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Legality of Killing Bin Laden 'Matter for US,' Says Cameron

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TEHRAN, May 4 (ICANA) – Prime Minister David Cameron has declined to say whether the reported assassination of Osama bin Laden was carried out within the confines of a proper legal authority in international law.
Wednesday, May 04, 2011 8:50:13 PM
Legality of Killing Bin Laden 'Matter for US,' Says Cameron

“The legal position and the legal advice is a matter for the United States. It was a US operation with US troops, so it is entirely a matter for that country,” Cameron said.

“I think we should focus today on the fact that the world is undoubtedly better off without that man still being at large,” he said, while answering questioning in parliament on Tuesday about the US killing.

Liberal Democrat MP Martin Horwood said that Foreign Secretary William Hague had confirmed that military action against individuals such as Libyan leader Muammar Gaddafi should take place only within the confines of proper legal authority.

“Does the Prime Minister expect it to be confirmed that that was also the case for the undoubtedly courageous action against Osama bin Laden?” Horwood asked.

Several international lawyers have already questioned the legality of the US targeted assassination, which was carried out in a mission under orders to reportedly kill, rather than capture.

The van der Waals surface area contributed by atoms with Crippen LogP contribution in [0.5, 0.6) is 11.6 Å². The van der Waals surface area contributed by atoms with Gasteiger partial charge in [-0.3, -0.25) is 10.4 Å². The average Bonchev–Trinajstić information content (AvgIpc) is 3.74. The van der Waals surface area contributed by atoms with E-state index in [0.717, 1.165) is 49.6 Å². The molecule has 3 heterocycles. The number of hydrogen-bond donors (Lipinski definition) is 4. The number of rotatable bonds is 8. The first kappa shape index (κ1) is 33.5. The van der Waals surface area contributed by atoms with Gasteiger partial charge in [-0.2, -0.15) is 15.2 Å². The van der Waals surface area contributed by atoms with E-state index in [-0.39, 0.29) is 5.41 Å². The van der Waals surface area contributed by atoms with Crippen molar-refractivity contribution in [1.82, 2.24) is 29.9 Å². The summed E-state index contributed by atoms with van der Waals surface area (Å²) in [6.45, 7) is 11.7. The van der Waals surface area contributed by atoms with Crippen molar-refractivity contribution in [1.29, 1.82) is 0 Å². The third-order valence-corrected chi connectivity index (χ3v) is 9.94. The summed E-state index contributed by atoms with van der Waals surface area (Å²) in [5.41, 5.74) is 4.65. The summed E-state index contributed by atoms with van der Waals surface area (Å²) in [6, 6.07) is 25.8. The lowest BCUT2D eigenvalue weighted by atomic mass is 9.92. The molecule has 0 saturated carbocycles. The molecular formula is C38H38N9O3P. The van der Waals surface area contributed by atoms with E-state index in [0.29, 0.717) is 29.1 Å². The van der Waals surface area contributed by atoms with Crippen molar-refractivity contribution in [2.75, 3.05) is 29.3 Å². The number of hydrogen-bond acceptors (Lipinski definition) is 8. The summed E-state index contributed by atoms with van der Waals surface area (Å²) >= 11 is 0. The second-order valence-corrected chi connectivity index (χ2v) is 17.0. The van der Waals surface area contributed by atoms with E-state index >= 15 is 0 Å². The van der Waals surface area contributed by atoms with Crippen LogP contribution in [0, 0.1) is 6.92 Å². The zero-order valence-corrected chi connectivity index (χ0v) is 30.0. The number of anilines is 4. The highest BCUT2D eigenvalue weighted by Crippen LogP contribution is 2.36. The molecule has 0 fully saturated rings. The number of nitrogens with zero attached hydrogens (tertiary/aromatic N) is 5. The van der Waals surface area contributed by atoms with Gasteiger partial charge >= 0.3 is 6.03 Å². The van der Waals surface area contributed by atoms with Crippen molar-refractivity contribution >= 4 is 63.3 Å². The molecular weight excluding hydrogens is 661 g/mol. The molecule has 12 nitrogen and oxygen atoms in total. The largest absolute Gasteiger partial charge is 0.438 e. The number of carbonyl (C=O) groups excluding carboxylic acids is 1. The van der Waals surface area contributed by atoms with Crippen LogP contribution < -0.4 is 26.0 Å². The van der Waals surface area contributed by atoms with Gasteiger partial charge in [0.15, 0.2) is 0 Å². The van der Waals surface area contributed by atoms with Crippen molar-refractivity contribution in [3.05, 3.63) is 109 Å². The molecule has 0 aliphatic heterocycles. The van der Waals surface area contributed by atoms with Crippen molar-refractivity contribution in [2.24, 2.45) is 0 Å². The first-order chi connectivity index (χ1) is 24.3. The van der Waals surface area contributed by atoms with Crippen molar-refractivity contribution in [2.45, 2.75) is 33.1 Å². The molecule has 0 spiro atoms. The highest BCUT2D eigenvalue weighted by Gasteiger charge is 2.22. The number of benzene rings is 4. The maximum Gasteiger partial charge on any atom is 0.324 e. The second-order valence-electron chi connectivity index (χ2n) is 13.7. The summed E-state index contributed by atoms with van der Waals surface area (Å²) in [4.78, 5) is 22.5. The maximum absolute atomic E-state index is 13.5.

White House spokesman Jay Carney has since admitted that bin Laden was unarmed when he was shot and killed by US special forces, insisting the commandos had been prepared to take the al Qaida leader alive, but that he had been 'resisting' when he was killed.

Professor Nick Grief, an international lawyer at Kent University, said the attack had the appearance of an 'extrajudicial killing without due process of the law'.

'It may not have been possible to take him alive,” Grief said, without knowing the circumstances, but warned that “no one should be outside the protection of the law' and that even Nazi war criminals had been given a 'fair trial' after World War Two.

Renowned British defence lawyer Michael Mansfield also expressed similar doubts, saying that it was imperative that a properly documented and verifiable narrative of exactly what happened is made public, “whatever feelings of elation and relief may dominate the airwaves.'

“The serious risk is that in the absence of an authoritative narrative of events played out in Abbottabad, vengeance will become synonymised with justice, and that revenge will supplant 'due process',” Mansfield said.

The Americans, he told the Guardian, “must not be allowed to submerge core questions about the legality of the exercise, nor to permit vengeance or summary execution to become substitutes for justice.'

Human rights lawyer Geoffrey Robertson argued in the Independent newspaper on Tuesday that the killing risked undermining the rule of law.

'The security council could have set up an ad hoc tribunal in The Hague, with international judges (including Muslim jurists), to provide a fair trial and a reasoned verdict. This would have been the best way of demystifying this man, debunking his cause and de-brainwashing his followers,' Robertson said.

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